In no time, I had the completed engine compartment but when I went to attach the shock absorbers, I again went with red over the suggested color since I thought that would stand out nicely in the black wheel wells.
Next up was the underside with wheels and exhaust system.
The interior of the car also required a lot of painting.
When it came to painting the seats, I decided to leave off the red piping on the seats shown on the box as I knew my hands were not steady enough to paint a thin red line on the seats. It was hard enough just to get a straight line between the black and grey parts of the seats.
With the interior finished, it was time to return to painting the body. The paint can instructions said it was best to apply multiple thin coats so I took that approach.
However, even using that technique, the paint surface bubbled.
To remedy this, I had to carefully sand the entire front of the car and repaint it. Fortunately, this came out much better.
With the body painted, I was then able to attach the other exterior parts.
The next assembly step was to marry the body to the chassis. This is always a fun step in building a car model because from this point forward, it really takes on the appearance of a real car and a more finished look.
At this point, I had detached all of the pieces from the plastic “trees” that they are attached to during the plastic molding process.
However, I had this one piece left. I did not recognize what it was so I went all back through the instructions to see where I had I missed it. It was nowhere in the directions. Either it was left off the instructions or it was a left over from a different model that accidently got into this model.
At almost the last step of the assembly process, I next had to glue in the headlights, fog lights and taillights. Here I made the rookie mistake of applying too much glue, which seriously fogs clear plastic parts. One small drip of glue on your finger and when you touch a clear plastic part like a windshield, it is unforgiving. I had already made a few of these novice “boo-boos” in attaching the windows. It would have really been nice if the headlight lenses had been engineered to simply snap fit into the chrome reflectors without glue. But no, this model was going to have frosted headlights.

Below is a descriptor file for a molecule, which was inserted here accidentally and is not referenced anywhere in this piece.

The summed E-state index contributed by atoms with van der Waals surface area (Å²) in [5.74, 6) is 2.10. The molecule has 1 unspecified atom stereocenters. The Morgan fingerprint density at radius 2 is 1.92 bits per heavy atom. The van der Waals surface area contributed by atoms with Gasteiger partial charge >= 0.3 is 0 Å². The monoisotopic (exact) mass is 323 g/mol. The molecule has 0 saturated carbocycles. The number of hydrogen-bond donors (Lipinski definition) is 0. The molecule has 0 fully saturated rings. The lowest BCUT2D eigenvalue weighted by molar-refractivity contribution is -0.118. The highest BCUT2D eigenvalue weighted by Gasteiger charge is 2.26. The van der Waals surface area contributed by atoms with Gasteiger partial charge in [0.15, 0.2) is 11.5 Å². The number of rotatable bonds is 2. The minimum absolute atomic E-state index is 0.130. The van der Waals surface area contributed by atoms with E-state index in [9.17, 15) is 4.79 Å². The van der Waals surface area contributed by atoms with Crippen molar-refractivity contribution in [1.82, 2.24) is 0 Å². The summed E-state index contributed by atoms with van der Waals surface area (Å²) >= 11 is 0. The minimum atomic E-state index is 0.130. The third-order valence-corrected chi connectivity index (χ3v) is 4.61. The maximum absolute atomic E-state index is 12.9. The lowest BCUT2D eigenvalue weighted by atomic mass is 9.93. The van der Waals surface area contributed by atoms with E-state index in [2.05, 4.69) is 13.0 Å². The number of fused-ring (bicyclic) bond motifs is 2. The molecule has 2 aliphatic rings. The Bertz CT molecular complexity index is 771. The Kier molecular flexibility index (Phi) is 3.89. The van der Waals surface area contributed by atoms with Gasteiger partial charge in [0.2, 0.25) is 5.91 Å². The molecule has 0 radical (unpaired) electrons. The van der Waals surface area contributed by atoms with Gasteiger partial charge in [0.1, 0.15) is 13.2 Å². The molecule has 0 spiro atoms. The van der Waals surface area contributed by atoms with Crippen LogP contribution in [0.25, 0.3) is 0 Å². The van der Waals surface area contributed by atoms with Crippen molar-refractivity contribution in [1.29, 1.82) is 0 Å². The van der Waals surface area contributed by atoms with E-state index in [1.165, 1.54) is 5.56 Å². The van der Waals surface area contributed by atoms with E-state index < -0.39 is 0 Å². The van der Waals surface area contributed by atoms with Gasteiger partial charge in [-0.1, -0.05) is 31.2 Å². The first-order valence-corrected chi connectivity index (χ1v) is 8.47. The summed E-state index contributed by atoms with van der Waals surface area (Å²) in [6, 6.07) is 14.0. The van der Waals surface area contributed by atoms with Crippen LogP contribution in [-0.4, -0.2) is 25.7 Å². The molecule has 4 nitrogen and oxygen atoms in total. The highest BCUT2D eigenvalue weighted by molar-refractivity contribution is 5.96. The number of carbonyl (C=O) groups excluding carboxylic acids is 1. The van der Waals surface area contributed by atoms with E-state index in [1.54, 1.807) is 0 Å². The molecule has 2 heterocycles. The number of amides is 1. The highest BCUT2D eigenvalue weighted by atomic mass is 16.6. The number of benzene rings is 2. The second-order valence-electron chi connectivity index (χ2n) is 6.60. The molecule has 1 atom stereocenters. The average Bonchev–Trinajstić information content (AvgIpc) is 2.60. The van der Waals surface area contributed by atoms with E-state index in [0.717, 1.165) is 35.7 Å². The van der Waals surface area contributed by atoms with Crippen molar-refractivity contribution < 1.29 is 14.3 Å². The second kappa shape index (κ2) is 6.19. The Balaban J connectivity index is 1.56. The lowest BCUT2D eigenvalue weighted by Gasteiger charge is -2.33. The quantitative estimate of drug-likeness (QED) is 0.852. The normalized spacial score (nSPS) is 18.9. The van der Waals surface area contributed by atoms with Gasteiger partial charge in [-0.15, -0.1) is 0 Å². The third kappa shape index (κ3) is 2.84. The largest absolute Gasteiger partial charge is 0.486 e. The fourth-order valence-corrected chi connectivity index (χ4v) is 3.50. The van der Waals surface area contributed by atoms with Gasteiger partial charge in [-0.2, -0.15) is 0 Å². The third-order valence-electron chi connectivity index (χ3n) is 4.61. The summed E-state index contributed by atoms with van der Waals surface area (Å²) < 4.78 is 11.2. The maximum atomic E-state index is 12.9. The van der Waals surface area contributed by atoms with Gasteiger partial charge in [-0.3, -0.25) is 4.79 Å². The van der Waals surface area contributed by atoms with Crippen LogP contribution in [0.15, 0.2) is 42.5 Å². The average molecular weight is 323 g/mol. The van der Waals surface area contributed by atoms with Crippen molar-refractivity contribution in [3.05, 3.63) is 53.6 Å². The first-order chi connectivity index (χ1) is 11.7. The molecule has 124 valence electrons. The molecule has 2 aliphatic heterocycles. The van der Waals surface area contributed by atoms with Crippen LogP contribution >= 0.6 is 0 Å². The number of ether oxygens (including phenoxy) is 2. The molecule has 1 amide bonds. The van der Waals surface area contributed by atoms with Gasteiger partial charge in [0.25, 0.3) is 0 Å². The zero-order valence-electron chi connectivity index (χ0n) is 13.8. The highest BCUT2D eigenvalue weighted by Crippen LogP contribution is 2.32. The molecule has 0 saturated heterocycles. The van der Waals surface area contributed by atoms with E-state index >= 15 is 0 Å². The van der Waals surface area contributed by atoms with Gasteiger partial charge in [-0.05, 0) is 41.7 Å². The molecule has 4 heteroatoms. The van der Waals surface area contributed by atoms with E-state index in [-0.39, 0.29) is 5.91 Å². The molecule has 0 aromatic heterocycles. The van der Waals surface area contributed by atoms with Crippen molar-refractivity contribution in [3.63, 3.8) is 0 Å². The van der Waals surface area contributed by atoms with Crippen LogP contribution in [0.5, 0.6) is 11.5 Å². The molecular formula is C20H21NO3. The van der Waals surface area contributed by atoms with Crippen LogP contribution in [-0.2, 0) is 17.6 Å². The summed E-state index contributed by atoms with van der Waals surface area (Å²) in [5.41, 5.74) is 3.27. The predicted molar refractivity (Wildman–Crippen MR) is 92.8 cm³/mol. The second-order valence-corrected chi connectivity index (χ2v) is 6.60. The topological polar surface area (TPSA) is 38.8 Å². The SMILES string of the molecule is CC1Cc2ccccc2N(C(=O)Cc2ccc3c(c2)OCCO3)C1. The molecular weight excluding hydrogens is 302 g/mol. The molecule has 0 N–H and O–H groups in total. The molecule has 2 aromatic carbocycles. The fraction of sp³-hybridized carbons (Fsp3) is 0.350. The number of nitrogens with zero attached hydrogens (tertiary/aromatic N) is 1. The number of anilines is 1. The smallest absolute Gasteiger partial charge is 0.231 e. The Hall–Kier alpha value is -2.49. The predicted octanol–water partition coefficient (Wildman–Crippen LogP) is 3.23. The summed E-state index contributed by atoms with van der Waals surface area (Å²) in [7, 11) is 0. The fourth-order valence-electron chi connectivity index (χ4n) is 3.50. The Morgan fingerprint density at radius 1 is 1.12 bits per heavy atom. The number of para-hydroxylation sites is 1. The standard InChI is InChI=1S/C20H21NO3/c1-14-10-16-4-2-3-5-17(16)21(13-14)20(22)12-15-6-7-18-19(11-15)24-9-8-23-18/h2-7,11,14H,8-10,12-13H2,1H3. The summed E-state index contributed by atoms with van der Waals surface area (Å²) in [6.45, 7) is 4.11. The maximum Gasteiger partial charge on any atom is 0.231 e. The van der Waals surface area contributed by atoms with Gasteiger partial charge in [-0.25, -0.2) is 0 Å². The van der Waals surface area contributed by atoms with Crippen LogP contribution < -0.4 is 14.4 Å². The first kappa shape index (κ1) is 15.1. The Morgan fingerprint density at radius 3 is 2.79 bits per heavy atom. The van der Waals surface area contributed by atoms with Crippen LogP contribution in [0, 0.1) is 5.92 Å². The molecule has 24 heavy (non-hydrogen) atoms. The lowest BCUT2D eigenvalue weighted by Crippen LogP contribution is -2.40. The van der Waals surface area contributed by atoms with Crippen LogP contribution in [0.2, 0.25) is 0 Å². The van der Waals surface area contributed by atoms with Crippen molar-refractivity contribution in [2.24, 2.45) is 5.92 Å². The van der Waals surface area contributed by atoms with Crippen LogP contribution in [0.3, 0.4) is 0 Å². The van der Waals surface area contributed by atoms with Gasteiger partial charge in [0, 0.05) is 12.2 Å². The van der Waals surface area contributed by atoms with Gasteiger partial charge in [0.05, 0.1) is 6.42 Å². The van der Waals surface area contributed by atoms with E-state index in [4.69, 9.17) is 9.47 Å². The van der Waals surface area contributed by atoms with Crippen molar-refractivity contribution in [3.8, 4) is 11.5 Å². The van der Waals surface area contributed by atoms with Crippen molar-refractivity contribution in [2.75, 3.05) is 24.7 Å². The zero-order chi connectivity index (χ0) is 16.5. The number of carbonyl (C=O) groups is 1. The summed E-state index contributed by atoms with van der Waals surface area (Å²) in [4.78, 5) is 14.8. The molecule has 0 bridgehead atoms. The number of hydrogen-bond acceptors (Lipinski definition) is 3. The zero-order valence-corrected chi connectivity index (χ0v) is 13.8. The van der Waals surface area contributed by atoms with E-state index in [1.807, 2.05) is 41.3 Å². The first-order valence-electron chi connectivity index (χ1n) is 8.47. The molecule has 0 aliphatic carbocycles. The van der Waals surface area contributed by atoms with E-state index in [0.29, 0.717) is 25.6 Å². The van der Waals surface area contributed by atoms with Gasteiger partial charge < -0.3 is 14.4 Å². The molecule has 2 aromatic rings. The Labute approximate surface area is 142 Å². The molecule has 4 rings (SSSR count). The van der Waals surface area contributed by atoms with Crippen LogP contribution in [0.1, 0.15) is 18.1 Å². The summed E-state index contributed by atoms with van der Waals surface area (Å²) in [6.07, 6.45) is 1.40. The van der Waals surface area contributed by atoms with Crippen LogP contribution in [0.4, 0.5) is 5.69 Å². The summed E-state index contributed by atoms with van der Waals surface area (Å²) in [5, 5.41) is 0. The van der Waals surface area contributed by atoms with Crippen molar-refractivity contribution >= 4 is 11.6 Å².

Only two steps remained, applying decals and gluing on the roof. But a single piece as simple as the roof gave me trouble as well. This was the one part of the car that was actually molded in the correct color plastic—white—which meant that it theoretically didn’t have to be painted. Unfortunately, during the molding process, cold flow of the plastic occurred which left a long jagged line across the roof surface, almost like a facial scar from a long ago knife slash. As a result, it had to be painted white to hide this mold defect.
But as can be seen, I had trouble with the paint bubbling again.
It had to be sanded again and this time I decided to buy different paint from the hardware store thinking my problem was the paint itself, certainly not my technique. After several coats, it seemed successful but then late in the day, I notice it had cracked. More sanding and more painting…
…and finally a finished roof. While this was going on, I finished applying all of the decals including this one on the top of the engine that was actually suppose to be applied before the engine was installed.
While I was finishing up the roof, I began to reflect on how the experience had been for me.
I began to look at the two models that I had previously built, the ones that I remembered having tremendous fun building. These were the models that I recalled where the parts came in all the correct colors and had such detail that I even had to assemble the shock absorbers using real metal springs. One of them even had tiny lug nuts that actually held the wheels onto the car. I knew a Mini was a very small car but these models seemed to just dwarf the Mini. These models were by a brand named Pocher. I looked them up on line and found out these were not 1/12 scale models as I originally thought, they were 1/8 scale—a 50% bigger scale. Well that certainly explained it.
Having finally finished the model, I think it has actually cured me of ever wanting to build a plastic car model again. Using plastic glue that is unforgiving and alkyd paint that must be cleaned up with organic thinner places constrictions on building a model and demands expert technique. Having built numerous miniature chairs from bass wood and painting them with latex paints was a much more fun and forgiving process. So I think I will give up building plastic models. However, when I was researching the models that I had built to find out their scale, I ran across the current Pocher website where they had new models shown. And wow were they ever sleek! Having had a wonderful experience building the two previous Pocher models, I certainly would be willing to build one of these beauties, no painting, no gluing, just sheer fun. Only problem is it comes with a hefty price tag–$750. Well maybe I will stick with building miniature chairs instead.